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Beauty and Brokenness

I am just home from the EMB ministers' conference tired but content, refreshed, enthused, humbled, inspired - it has been a good event, worth the work of printing name badges, handling questions, chasing extra towels for moaning ministers and being left to clear and lock up when everyone else had gone.

When I began to work on the closing worship about a month ago, the theme 'beauty and brokenness' came to me along with some ideas about using pots to reflect the preacher's key texts from 2 Corinthians 4:7 - treasure in clay pots.

As the various sessions passed, with input from Juliet Kilpin (Urban Expression) Peter Hobson (St Philip's centre for interfaith studies, Leicester) and Richard Kidd (Northern Baptist College), some of the themes that seemed to emerge over and over again were about vulnerability, risk-taking, honesty, our own frailty, sinfulness and struggle, our own brokenness - and the God who through all this muddle makes beauty.  Wow!

I enjoyed leading the closing worship, enjoyed arranging the chapel to try to help others engage in something that embodied and incarnated some of what we'd shared as we returned our focus to God, and sought sustenance for our own days ahead.

Not everyone will have enjoyed or appreciated what was offered, some were probably troubled by my clay pots, my friend's dramatisation of Jeremiah at the potter's house, the interactive intercessions with pieces of broken pottery built into a mosaic cross, coming forward for communion or the odd word change to the hymns to make them more inclusive.  But then worship isn't about pleasing people, but about encountering God whose beauty is revealed in the clumsy and hesitant offerings of God's people.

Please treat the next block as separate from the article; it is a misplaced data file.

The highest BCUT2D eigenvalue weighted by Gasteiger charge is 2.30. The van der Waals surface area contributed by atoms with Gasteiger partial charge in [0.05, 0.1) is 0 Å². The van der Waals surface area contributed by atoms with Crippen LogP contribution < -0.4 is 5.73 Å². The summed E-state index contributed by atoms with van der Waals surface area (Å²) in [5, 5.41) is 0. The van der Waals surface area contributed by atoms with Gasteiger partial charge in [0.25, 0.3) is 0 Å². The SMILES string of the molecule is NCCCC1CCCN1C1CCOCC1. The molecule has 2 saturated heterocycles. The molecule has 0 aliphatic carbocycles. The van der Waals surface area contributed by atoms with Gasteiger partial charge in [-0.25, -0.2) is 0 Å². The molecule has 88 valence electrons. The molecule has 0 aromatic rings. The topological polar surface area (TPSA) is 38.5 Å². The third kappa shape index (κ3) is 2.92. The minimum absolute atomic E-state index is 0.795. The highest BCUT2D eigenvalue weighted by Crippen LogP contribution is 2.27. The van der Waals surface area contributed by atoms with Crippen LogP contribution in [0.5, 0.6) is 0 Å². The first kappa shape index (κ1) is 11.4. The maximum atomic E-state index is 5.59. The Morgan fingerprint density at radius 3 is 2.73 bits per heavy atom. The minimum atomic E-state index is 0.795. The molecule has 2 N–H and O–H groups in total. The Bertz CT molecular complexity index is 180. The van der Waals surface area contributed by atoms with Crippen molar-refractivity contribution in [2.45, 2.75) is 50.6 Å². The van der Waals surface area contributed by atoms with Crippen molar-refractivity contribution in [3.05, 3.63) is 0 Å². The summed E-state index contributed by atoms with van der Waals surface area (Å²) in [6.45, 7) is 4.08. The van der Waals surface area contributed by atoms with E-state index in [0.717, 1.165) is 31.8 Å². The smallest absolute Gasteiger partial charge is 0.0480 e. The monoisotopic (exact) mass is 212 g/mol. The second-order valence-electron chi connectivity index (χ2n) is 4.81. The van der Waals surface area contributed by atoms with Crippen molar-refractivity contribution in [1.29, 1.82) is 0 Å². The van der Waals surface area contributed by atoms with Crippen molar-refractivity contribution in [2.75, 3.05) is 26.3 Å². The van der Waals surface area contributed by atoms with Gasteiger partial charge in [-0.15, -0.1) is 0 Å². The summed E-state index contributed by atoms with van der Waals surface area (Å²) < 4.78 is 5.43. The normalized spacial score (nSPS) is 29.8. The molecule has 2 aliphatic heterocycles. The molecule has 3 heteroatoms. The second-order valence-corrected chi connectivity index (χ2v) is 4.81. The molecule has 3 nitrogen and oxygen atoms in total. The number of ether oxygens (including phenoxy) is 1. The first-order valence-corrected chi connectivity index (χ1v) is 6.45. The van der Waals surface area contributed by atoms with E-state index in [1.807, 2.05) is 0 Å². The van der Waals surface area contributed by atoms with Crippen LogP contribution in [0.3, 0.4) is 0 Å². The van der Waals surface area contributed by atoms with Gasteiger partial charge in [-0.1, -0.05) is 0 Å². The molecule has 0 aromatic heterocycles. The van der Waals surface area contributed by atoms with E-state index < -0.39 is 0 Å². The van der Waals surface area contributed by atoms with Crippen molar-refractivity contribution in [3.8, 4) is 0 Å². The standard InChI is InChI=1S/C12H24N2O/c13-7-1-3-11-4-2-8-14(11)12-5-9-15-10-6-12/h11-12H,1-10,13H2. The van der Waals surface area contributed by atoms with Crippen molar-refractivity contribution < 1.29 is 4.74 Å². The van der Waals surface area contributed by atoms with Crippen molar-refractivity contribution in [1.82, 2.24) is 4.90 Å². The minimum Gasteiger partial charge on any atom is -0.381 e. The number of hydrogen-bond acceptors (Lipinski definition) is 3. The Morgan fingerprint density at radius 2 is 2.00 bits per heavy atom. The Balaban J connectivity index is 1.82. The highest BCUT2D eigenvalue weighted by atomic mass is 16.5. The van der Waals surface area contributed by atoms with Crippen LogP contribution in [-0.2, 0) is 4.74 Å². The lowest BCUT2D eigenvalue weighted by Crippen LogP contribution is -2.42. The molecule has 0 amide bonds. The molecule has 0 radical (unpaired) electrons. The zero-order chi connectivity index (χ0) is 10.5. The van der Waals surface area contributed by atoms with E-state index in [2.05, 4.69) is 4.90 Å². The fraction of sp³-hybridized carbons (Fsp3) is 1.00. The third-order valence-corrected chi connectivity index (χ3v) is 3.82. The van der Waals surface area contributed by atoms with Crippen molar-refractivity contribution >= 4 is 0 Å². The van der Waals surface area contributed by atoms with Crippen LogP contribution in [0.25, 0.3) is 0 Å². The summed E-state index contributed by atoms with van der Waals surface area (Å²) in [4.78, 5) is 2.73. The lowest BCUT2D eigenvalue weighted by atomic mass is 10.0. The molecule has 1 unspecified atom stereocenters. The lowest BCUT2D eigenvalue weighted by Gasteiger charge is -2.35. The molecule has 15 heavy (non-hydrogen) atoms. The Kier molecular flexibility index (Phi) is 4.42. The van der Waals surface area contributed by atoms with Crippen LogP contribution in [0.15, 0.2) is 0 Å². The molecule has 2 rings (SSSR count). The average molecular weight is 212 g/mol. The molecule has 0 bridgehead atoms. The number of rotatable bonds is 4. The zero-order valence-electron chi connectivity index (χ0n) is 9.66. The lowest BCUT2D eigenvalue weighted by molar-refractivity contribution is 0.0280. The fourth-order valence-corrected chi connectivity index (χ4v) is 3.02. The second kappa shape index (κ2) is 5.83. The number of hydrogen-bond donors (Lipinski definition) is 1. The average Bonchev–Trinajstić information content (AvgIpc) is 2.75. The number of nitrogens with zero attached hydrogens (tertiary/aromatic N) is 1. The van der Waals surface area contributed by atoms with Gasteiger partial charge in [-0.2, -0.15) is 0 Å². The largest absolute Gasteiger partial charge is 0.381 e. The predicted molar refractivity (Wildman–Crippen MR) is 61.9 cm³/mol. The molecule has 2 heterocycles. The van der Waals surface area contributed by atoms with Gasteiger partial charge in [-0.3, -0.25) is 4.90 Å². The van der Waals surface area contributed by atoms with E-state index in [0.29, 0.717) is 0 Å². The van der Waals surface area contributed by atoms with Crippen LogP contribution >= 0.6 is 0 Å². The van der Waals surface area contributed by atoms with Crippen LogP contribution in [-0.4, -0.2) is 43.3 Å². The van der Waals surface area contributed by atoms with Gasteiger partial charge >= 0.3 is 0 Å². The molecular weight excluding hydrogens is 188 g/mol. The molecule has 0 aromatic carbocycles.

I can't 'do art' as Richard does, but I can delight in his delight; I would not be able to minister as Juliet does, but I am humbled by her humility and tentative theology; I may never pray with people of other faiths as Peter does, but I am embraced by his inclusivity.  I am but one clay pot, chipped, cracked and often broken - but, and here is the real mystery, every now and then the beauty of God can be glimpsed in my relationships, my ministry, my life!

medium_beauty_brokennness_2.jpgI found this picture on a Google Images search with the phrase 'beauty in brokeness.'  It is stolen from another blogger who in turn pinched it from an African blog.

A simple clay pot is decorated with a mosaic of broken pottery, different sizes, shapes and colours.  The end reuslt is something simply beautiful - and beautiful in its simplicity.

It is for me a powerful symbol of God's Kingdom where all our fractured, distorted, muddled lives are transformed as together they make a thing of beauty.  The Johannine feeding of the five thousand with its note that the fractured pieces were collected up 'that nothing be wasted' find new meaning as the broken bits of pot are gathered into an expression of the fragile, indestrcutible, gentle, powerful, comforting, dangerous beauty of God.

Good conference?  Daft question!


  • I reckon God doesn't need to look too hard or often to see beauty in you . Glad it was such a good space.

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